If you're waiting until your damper has "symptoms" that physically tell you that it needs a service, then usually you're no longer performing a service, you are now performing a repair. With that said, however, FIT cartridges almost universally either lose oil or gain oil slowly over time - this is why the older non-inverted forks used to blow the bladders out the bottom after they slowly sucked enough bath oil into the damper. At a bare minimum, each time you drop the lowers to change the bath oil, you should be pulling the cartridge out of the fork and checking that the bladder is in a neutral state - if, when fully extended, it looks "dehydrated" or it's distended (ie at all stretched/pressurised), your damper needs some love. If it's lost or gained a substantial amount of oil in a short period of time, replace the seal head, otherwise a rebuild, inspection and bleed may be sufficient, as the Fox seal heads are not quite as perfect a seal as they perhaps should be - even from brand new they will slowly allow slight ingress/egress of oil.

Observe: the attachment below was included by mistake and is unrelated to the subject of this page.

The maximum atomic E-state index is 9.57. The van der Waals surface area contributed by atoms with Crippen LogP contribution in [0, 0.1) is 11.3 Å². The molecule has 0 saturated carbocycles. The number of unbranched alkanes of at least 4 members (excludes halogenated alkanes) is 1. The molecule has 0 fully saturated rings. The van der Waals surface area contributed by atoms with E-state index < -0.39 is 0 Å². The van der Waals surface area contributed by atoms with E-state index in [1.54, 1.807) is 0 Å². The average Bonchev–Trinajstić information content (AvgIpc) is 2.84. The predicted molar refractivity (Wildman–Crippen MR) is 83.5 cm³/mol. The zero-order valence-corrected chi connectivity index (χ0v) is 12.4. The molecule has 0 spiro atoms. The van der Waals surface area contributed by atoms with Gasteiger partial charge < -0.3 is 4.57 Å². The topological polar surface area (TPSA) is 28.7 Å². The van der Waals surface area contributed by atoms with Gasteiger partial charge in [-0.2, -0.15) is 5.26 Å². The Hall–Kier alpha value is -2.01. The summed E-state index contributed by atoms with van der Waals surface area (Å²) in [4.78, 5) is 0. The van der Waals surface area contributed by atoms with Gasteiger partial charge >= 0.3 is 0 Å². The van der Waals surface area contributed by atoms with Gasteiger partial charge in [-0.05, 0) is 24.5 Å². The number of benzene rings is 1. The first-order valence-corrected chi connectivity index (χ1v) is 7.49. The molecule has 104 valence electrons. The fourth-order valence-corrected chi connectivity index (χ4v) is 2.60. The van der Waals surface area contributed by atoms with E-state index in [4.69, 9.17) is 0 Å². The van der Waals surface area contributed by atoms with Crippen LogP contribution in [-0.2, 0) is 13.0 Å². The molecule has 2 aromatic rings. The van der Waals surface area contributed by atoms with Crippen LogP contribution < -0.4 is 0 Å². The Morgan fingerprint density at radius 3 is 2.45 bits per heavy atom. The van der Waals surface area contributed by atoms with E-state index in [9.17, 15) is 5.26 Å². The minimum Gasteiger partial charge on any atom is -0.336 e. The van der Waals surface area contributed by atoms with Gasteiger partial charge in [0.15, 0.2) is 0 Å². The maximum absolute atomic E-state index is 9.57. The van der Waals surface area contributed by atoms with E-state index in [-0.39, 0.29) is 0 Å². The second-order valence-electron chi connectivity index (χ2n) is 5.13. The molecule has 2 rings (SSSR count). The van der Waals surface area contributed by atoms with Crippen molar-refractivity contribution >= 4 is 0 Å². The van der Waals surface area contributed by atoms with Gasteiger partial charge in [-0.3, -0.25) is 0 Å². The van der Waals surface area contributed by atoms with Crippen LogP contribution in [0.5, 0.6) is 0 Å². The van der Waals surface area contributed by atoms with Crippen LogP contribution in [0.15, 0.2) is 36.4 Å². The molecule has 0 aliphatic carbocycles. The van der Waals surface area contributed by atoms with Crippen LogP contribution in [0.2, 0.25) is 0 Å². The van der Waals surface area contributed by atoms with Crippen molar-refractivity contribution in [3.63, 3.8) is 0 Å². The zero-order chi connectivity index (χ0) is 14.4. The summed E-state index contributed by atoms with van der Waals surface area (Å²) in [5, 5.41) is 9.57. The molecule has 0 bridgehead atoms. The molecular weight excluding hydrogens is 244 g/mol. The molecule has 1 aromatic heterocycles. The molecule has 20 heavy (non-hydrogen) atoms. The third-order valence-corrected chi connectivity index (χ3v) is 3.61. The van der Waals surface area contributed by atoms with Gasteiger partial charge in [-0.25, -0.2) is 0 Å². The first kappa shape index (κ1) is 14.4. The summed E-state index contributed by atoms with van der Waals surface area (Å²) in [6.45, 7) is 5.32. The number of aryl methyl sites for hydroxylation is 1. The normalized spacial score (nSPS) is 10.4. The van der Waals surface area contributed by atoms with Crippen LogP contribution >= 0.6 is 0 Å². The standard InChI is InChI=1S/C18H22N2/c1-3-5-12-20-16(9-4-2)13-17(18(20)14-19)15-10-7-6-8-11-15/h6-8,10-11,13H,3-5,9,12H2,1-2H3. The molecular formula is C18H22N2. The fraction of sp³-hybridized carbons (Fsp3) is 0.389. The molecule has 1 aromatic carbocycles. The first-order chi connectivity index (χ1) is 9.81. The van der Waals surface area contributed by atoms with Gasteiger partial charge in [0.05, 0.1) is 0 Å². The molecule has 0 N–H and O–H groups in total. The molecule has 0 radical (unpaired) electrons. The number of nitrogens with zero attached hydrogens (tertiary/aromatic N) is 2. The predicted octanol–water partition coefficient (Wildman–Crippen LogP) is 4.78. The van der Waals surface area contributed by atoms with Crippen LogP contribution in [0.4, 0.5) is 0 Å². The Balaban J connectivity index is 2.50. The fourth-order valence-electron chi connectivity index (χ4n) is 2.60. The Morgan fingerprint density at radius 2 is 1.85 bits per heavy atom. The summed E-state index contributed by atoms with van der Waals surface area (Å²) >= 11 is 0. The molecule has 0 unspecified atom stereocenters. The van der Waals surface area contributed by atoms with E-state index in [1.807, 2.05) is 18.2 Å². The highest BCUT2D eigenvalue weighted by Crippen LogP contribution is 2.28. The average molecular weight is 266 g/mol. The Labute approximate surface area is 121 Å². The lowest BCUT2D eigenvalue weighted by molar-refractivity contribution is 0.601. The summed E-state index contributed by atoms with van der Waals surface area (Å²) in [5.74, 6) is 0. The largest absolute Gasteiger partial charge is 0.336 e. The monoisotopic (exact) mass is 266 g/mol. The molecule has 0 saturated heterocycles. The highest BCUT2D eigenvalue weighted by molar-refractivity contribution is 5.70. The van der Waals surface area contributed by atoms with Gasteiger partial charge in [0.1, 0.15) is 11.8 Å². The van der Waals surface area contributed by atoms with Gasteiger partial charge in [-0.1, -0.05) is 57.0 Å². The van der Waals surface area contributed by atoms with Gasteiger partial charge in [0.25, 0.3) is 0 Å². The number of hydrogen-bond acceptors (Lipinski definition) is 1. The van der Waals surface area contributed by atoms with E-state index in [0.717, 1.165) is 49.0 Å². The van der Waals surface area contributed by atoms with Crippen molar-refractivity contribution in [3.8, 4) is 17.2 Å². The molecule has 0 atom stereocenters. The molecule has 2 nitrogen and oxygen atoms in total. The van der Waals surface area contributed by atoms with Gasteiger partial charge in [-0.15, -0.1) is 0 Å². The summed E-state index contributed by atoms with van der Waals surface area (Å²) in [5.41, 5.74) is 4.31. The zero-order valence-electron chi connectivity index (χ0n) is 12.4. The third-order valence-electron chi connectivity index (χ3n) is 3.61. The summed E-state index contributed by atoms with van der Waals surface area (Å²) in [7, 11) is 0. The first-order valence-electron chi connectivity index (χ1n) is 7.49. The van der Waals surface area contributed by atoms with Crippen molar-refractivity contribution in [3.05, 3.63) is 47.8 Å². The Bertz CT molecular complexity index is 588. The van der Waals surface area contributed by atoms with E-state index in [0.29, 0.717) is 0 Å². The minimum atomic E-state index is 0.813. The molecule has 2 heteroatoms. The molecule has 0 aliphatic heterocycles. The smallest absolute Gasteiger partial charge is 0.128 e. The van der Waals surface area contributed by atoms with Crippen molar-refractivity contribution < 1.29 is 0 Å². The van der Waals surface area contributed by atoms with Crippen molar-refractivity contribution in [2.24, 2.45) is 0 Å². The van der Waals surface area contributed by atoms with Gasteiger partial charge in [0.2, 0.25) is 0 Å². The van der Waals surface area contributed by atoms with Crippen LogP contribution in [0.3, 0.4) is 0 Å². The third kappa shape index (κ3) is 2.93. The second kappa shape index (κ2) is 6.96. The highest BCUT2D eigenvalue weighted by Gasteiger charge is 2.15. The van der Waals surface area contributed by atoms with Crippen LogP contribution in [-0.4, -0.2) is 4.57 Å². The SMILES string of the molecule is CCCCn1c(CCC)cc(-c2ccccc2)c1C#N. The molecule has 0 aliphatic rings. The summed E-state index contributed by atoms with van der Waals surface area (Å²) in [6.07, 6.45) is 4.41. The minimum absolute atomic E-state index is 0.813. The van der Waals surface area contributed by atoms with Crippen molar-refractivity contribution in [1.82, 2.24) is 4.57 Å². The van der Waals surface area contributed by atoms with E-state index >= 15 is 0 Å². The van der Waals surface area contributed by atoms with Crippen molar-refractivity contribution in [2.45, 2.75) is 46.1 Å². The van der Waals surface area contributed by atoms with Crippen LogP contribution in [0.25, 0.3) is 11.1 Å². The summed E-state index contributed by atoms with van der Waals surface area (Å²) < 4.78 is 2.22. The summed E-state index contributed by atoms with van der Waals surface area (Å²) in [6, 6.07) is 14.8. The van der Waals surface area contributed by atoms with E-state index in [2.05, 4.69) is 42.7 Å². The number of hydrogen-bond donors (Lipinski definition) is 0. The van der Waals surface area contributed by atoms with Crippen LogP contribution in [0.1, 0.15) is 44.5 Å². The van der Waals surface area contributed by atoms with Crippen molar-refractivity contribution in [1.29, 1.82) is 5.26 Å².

#5 -   May 1, 2014
  6. csermonet

    csermonet Monkey

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    Thanks for the response Steve. I have the full rebuild manual from Fox, I'll check it out and see what all is involved. I always planned on learning to service the damper myself, sounds like it's a good thing to be able to do yourself. Hopefully not too many proprietary tools are required.
     
    #6 -   May 1, 2014
  7. Steve M

    Steve M Turbo Monkey